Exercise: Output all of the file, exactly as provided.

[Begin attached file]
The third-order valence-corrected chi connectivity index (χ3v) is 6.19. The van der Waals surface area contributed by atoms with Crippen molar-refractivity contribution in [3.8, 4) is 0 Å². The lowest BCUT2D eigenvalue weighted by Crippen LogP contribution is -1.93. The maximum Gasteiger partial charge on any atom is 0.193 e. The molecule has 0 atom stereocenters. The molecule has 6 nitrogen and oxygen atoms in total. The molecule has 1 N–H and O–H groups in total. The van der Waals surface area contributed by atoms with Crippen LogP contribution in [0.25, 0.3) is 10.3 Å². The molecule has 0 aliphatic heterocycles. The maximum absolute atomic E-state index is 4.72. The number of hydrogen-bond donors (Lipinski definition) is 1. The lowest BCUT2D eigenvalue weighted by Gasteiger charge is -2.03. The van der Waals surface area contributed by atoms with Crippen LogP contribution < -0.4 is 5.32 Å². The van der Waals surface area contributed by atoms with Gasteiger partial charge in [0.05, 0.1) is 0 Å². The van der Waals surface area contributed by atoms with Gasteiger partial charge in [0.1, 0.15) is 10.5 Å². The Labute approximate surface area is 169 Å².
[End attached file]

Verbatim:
The third-order valence-corrected chi connectivity index (χ3v) is 6.19. The van der Waals surface area contributed by atoms with Crippen molar-refractivity contribution in [3.8, 4) is 0 Å². The lowest BCUT2D eigenvalue weighted by Crippen LogP contribution is -1.93. The maximum Gasteiger partial charge on any atom is 0.193 e. The molecule has 0 atom stereocenters. The molecule has 6 nitrogen and oxygen atoms in total. The molecule has 1 N–H and O–H groups in total. The van der Waals surface area contributed by atoms with Crippen LogP contribution in [0.25, 0.3) is 10.3 Å². The molecule has 0 aliphatic heterocycles. The maximum absolute atomic E-state index is 4.72. The number of hydrogen-bond donors (Lipinski definition) is 1. The lowest BCUT2D eigenvalue weighted by Gasteiger charge is -2.03. The van der Waals surface area contributed by atoms with Crippen LogP contribution < -0.4 is 5.32 Å². The van der Waals surface area contributed by atoms with Gasteiger partial charge in [0.05, 0.1) is 0 Å². The van der Waals surface area contributed by atoms with Gasteiger partial charge in [0.1, 0.15) is 10.5 Å². The Labute approximate surface area is 169 Å².